Advocates of the Anglosphere appear to blend imperial nostalgia with historical myopia in their projection of an overly positive and largely uncritical view of the legacies of the British colonial past. Yet it is the memory of empire and the relationship of nationalism to it that presents one of the major barriers to the Anglosphere vision. British Anglosphere advocates stress the importance of a common past with Canada, Australia and New Zealand. However, shared sentiment amongst the populations of the Anglosphere states that they were ‘made in England’ has diminished and fractured considerably in the wake of successive waves of immigration. Moreover, intensely national conversations about questions of citizenship, identity and community rarely invoke Anglosphere links, particularly in their consideration of the devastating impact of colonisation and settlement on indigenous populations.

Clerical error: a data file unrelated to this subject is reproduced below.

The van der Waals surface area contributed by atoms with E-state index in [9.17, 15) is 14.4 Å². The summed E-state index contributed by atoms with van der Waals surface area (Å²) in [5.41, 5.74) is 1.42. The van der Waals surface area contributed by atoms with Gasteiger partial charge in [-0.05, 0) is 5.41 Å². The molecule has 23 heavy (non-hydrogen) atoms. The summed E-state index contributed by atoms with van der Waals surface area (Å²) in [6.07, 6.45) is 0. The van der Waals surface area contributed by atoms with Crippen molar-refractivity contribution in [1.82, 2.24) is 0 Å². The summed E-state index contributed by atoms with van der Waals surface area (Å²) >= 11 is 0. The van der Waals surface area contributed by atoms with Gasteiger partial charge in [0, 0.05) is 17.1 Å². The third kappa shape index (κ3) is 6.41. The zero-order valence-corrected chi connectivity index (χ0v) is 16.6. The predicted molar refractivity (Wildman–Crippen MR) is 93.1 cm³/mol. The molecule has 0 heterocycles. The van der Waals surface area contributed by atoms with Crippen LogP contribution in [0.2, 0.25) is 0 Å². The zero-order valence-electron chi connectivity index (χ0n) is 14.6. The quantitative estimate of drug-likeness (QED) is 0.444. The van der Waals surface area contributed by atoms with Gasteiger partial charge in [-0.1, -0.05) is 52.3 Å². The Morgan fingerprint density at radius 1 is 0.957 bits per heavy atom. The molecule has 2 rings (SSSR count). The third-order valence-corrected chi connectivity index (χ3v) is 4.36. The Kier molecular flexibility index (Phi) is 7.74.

The future of the Anglosphere will succeed or flounder on the fragile and precarious grip on power of Theresa May’s minority government. The possibility of a future Labour government under the leadership of Jeremy Corbyn could encourage a very different Anglosphere; one based on humanitarianism, diplomacy and co-operation, yet rejecting the Anglosphere’s ‘liberal interventionism’ strongly associated with Tony Blair’s period in office.
This noted, the dominant form of Anglospherism in the UK remains strongly associated with antipathy towards the EU. But British proponents are guilty of prioritising British national self-interest while overlooking the diverse geopolitical and economic interests of the other Anglosphere states. Ultimately it is unlikely that political elites in Canberra, Ottawa or Wellington will risk damaging current or developing trade relations with the EU by prioritising trade deals with the UK.